Posts Tagged ‘science fiction’


July 10, 2014 64 comments

Here we are on Thursday with Friday Fictioneers, the prompt for which was posted on Wednesday. Confused? Never mind, because it’s story time, hosted as always by Rochelle.

The photo which prompts our 100-ish word story this week was contributed by Kelly Sands and features big clouds over houses. But are they clouds? ARE THEY? Or are they actually Something More Sinister (dum dum dummmm)? My story this week is a bit nuts, so bear with me.

The other stories this week can be found by clicking on Bracken, the little blue froggy, below.

Here’s the photo of the clouds. OR ARE THEY CLOUDS? etc etc.


Copyright Kelly Sands

It came from Outer Space. NASA had pictures and everything.

One evening in late May it had appeared over the sleepy hamlet of Little Frimpton. The residents took it in their stride, as country folk often do.

“What be that, Jed? Looks loike clouds. But not clouds.”

“That be the underbelly o’ one o’ them giant aliens, Jethro.”

“Oh. ‘Nother ale?”

In June it broke wind, hospitalising several members of the Little Frimpton Knitting Circle during a particularly complicated crochet demonstration. Gas masks were distributed to the villagers.

They could only hope that nothing more solid would follow. Though as one pragmatic farmer noted, “It would be good fer moi fields.”

The Patient Ones

April 18, 2014 20 comments

It’s Storybook Corner time again! As usual, I’m getting this in just under the wire.

This is a 300-500 word story based on a photo prompt, and is hosted by Adam Ickes. This week’s photo is quite open – just a door – where could it lead?

But first, the logo!



You can read the other stories for this month (March) by clicking on the little blue froggy below.

And here’s the photo for this month’s prompt.



Marcus took a deep breath and walked through the door, shaking the snow from his boots. It was warmer inside, and warmer too at his ultimate destination, he hoped.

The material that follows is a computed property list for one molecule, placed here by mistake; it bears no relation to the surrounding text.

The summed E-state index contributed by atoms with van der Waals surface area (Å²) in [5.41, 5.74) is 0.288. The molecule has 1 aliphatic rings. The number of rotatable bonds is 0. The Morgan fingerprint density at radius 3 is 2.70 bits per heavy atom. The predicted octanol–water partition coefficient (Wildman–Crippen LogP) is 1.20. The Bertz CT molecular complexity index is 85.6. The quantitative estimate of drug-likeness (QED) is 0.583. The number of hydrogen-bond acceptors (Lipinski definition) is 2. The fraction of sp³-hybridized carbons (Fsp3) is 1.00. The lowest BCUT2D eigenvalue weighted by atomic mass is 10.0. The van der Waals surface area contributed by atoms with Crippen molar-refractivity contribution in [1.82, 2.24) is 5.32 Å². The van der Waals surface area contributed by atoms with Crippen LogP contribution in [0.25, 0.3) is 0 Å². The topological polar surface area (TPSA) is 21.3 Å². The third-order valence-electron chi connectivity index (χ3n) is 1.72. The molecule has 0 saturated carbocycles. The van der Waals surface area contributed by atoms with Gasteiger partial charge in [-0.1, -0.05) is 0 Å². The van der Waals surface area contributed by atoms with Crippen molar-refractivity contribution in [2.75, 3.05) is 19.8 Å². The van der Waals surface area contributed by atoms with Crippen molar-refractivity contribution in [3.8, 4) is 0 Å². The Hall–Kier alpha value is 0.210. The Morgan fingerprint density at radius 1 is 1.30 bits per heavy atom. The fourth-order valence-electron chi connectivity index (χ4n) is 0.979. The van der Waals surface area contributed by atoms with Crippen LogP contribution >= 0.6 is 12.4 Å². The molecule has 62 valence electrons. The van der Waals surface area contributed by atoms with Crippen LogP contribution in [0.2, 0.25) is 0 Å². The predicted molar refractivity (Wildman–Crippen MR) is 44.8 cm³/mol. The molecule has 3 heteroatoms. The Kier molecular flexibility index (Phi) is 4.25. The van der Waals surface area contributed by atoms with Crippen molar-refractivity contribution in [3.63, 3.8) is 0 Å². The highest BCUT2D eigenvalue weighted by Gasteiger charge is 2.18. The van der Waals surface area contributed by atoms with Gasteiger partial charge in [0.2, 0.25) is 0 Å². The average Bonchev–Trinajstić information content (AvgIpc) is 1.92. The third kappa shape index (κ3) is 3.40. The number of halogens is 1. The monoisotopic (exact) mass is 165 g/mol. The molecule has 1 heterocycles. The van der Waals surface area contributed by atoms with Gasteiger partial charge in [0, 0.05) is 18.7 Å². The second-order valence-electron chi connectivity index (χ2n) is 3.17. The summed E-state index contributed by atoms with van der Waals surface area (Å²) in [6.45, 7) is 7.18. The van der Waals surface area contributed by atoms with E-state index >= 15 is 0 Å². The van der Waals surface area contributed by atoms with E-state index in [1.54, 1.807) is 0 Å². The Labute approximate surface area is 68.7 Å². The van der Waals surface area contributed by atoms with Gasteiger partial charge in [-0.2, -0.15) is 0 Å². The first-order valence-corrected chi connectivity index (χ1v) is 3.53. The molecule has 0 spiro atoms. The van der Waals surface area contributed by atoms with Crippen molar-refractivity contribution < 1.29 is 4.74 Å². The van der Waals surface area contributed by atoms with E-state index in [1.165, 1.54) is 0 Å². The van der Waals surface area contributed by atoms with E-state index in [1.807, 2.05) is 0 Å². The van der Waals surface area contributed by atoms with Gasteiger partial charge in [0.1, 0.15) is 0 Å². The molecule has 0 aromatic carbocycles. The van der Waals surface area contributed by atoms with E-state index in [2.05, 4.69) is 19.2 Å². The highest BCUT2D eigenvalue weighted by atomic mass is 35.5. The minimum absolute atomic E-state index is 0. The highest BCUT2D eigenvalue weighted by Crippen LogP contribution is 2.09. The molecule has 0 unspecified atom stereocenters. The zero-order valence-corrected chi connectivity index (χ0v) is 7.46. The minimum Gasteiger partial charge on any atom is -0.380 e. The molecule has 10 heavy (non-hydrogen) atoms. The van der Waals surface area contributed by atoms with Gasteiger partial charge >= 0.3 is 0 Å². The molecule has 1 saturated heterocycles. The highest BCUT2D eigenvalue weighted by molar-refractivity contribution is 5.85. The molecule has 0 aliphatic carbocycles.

They had arrived twenty-two years ago amid world-wide panic. “Invasion!” was the word on everyone’s lips. “Aliens!” followed close behind.

After a few days nothing untoward had happened. Contact was made.

The Vonotvi, they called themselves. A peaceful race from the far side of the galaxy, their planet had died when their sun exploded. These two hundred were the last of their race.

They brought new culture, new technology. Technology like Space Fold Unlimited Travel allowing almost instantaneous travel across the planet between any two terminals. Operated by SFUTlinkTM under the guidance of the Vonotvi, this building held one such terminal.

Today Marcus was travelling to warmer climes. The last of his family lost in a flaming mass of twisted metal, he was leaving familiar shores and painful memories behind.

He’d heard the stories, of course. People disappearing, walking in one end and never seen again. Nobody was particularly worried. Did they really disappear? No-one had reported them missing. Most were transients. Who knew if they were missing or not?

The Vonotvi had been on Earth for decades with never a problem and besides, there weren’t enough of them to cause trouble. Conspiracy theorists, they’ll always find something. Everyone used SFUT. Commuters, celebrities, hell, even world leaders. Perfectly safe!

And so Marcus walked up to the desk, swiped his ID and joined the queue of travellers. Men, women, children. Families. Families like the one he’d lost.

He swallowed to clear the lump in his throat and approached the Threshold. A swirling, pulsating mass of colours, the Threshold was everything popular science fiction had promised. One by one the travellers entered, to emerge on the other side of the planet. Marcus closed his eyes and crossed into the “tunnel”.

Immediately the air exploded from his body. He felt weightless. He opened his eyes but had no air in his lungs to scream as his eyeballs threatened to burst from his skull. He was floating in blackness, unable to breathe. Something had gone horribly wrong!

As consciousness left him, he imagined he saw a dark shape approaching.

When he opened his eyes again, everything was clear. He stood in a large metal bay, a hanger maybe, amidst many others. A huge screen flashed images of a planet – clear blue seas, huge cities, open countryside, somehow familiar? – his enhanced brain absorbed the information. Power generation centres, transport hubs, seats of power. Tactics. Mission parameters. The vicious pincers at the ends of his arms, bonded to his flesh, felt wrong somehow. Everything felt a little wrong, but he put that thought aside as he screeched the Vonotvi battle cry, echoed by thousands of others in the hanger.

Ka Vonotvi kee’ash! “For Vonotvi to the death!”

In the gallery above, two Vonotvi, or “Patient Ones”, smiled in grim satisfaction.